Background: The present epidemiological study was planned and conducted to determine the prevalence of bronchial asthma in school going children of Agra, and to assess the precipitating factors in the causation of bronchial asthma mainly on the basis of the questionnaire and spirometry wherever possible. Methods: A total of 2175 school children in the age group 6-12 years from the two schools located in Agra were surveyed. These schools were selected on the basis of the surrounding environment and the socioeconomic status of their students. A detailed history was taken from students using a validated questionnaire. A total 153 cases of bronchial asthma were identified on the basis of the questionnaire. Out of which only 79 cases were subjected to spirometry. Spirometry could not be done in 74 students as their parents did not give consent. Results: The prevalence of bronchial asthma was found to be 7%. There were 61.4% male and 38.6% female patients having the disease. The study revealed that the upper classes had the largest number of students suffering from bronchial asthma. There is a higher prevalence of bronchial asthma in nonvegetarian children. Conclusion: This survey shows that the prevalence rates of bronchial asthma in school population (6-12 years) of Agra are almost similar to those seen in other parts of Northern India.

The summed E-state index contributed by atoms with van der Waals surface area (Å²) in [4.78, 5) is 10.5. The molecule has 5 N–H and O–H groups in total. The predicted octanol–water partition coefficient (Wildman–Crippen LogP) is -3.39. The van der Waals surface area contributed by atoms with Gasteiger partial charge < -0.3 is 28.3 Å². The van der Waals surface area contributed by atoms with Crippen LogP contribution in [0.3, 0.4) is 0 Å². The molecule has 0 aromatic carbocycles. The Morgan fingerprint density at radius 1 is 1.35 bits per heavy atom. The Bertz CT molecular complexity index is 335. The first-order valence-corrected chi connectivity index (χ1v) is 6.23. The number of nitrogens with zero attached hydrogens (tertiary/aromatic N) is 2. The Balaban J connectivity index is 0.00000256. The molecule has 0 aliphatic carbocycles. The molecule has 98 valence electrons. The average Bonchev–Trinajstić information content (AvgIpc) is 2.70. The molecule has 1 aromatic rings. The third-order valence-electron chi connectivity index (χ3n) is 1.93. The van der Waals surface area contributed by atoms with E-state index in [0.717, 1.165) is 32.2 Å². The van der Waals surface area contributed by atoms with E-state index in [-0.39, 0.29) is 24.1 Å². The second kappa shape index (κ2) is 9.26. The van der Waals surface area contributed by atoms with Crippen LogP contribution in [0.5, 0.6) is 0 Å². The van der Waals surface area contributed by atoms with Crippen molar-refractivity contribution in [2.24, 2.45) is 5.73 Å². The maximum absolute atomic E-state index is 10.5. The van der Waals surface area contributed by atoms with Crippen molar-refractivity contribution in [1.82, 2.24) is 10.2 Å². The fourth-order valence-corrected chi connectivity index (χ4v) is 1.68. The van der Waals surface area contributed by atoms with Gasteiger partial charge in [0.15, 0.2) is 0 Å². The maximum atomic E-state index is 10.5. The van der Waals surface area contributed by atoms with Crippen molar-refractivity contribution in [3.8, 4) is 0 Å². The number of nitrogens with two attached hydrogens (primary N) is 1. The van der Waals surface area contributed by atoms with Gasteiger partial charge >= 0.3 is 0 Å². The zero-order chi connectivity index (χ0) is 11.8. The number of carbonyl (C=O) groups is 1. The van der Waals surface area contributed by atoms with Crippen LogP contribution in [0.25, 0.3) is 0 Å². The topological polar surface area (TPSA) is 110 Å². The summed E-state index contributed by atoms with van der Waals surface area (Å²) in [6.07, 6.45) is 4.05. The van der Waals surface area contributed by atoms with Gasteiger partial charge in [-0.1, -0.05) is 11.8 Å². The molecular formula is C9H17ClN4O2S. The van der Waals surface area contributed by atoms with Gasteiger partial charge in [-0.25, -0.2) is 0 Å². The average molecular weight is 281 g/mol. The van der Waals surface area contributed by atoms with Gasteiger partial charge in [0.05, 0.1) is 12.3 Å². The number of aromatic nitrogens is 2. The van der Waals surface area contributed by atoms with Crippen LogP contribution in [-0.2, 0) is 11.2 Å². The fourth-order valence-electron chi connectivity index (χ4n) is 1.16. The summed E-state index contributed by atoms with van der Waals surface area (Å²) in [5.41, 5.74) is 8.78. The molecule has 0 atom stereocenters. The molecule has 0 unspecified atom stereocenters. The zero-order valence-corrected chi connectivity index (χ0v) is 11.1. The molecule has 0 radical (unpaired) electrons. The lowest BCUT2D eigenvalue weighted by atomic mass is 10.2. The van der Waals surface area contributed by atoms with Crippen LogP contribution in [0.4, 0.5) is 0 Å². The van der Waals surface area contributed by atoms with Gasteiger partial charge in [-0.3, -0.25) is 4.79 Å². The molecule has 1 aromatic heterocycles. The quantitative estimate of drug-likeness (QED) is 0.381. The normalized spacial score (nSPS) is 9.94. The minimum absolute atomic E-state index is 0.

3,161 224 1
Urticaria: An overview
SN Gaur, Gaurav Bhati
July-December 2015, 29(2):59-61
  2,864 227 -
Sensitization to aeroallergens in patients with allergic rhinitis, asthma, and atopic dermatitis in Shiraz, Southwestern Iran
Mozhgan Moghtaderi, Zinatosadat Hejrati, Niloofar Kolahi, Behzad Heidari
July-December 2015, 29(2):79-83